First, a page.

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Attorney General Investigative Letters; “Control” for Purposes of Government Code Section 12586(e)

March 25th, 2011 · No Comments · Uncategorized

The following is an excerpt from minutes of the January 18, 2011 joint meeting of the Nonprofit and Unincorporated Organizations Committee of the Business Law Section and the Exempt Organizations Committee of the Tax Section of the State Bar of California:

Ms. Cherie Evans introduced Kelvin Gong, Supervising Deputy Attorney General, Registry of Charitable Trusts, and thanked him for agreeing to join the meeting as a last-minute substitute for Belinda Johns, Senior Assistant Attorney General, Charitable Trusts Section, who was detained by jury duty. Ms. Evans explained to the meeting participants that Ms. Johns and Mr. Gong previously had been given questions collected from Nonprofit Organizations Committee and Tax-Exempt Organizations Committee members and other meeting participants. Mr. Gong reported that he had discussed with Ms. Johns her responses to the questions and could relay those responses to the group.

As an introductory matter, Mr. Gong noted that with the new Attorney General in office, many things are in flux. AG Harris has not yet appointed a new Chief Deputy. Matt Rodriguez, currently Chief Assistant for Public Rights, is Acting Chief Deputy. Mr. Gong then addressed the questions directed at the Attorney General’s office:

1. AG investigative notices and letters (e.g., cease and desist notices) are being posted to the Registry and accessible when searching a nonprofit on the RCT webs ite (in addition to 990s, CT1s, charter documents, etc.). Is it intended that such items are publicly available? If so, what documents will NOT be posted in the future?

Mr. Gong indicated that cease and desist notices are considered public documents; they are issued as a compliance mechanism, and are not the result of an investigation; therefore they are not protected by any privacy or confidentiality restrictions.

2. Please address what constitutes “control” for purposes of Government Code Section 12586(e), which provides that: “If a charitable corporation… that is required to prepare an annual financial statement pursuant to this subdivision is under the control of another organization, the controlling organization may prepare a consolidated financial statement.” Presumably, control over a majority of the Board constitutes “control” for this purpose. Can you comment on what other definition(s) of “control” the AG’s office may have had in mind when this statute was written and whether there are any other scenarios where you would consider “control” to be present? For example, what about control being exercised by a combination of legal support relationship, management, and investment agreements instead of by control over a majority of the Board? Finally, financial and government audit standards promulgated by FASB and GASB have their own provisions to determine when an organization should include another organization’s assets and operations in its financial audit. Might meeting enough of these audit standards indicate control for purposes of 12586(e)?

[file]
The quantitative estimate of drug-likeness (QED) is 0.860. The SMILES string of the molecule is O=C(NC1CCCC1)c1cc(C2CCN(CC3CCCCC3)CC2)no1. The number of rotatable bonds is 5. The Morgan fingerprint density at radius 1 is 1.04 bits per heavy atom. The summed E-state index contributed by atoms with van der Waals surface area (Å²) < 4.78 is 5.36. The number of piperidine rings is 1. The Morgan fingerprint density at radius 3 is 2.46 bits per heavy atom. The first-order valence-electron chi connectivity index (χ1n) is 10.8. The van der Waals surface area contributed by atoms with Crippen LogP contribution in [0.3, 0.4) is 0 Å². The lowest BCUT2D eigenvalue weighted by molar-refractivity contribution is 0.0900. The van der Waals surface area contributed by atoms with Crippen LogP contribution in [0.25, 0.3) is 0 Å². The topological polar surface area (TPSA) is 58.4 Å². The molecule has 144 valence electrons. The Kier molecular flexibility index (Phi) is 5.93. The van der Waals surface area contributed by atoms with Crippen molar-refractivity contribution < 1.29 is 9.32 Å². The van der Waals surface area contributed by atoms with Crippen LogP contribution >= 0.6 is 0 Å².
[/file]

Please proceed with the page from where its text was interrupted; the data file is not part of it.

Mr. Gong responded that he does not currently have an answer to the question of what constitutes control for purposes of Gov’t. Code Section 12586(e). Neither Ms. Johns nor Mr. Gong had yet received a response from the Section’s Supervising Auditor, who would be the correct person to answer the question.

Update: Ms. Johns subsequently forwarded to Ms. Evans a response from Steve Bauman, the Supervising Auditor, regarding the meaning of “controlled entity.” Mr. Bauman states: “Yes, for our purposes I believe since we are talking about the ability of a ‘controlled’ entity to file consolidated financial statements, the definition of control should be defined by FASB and GASB.”


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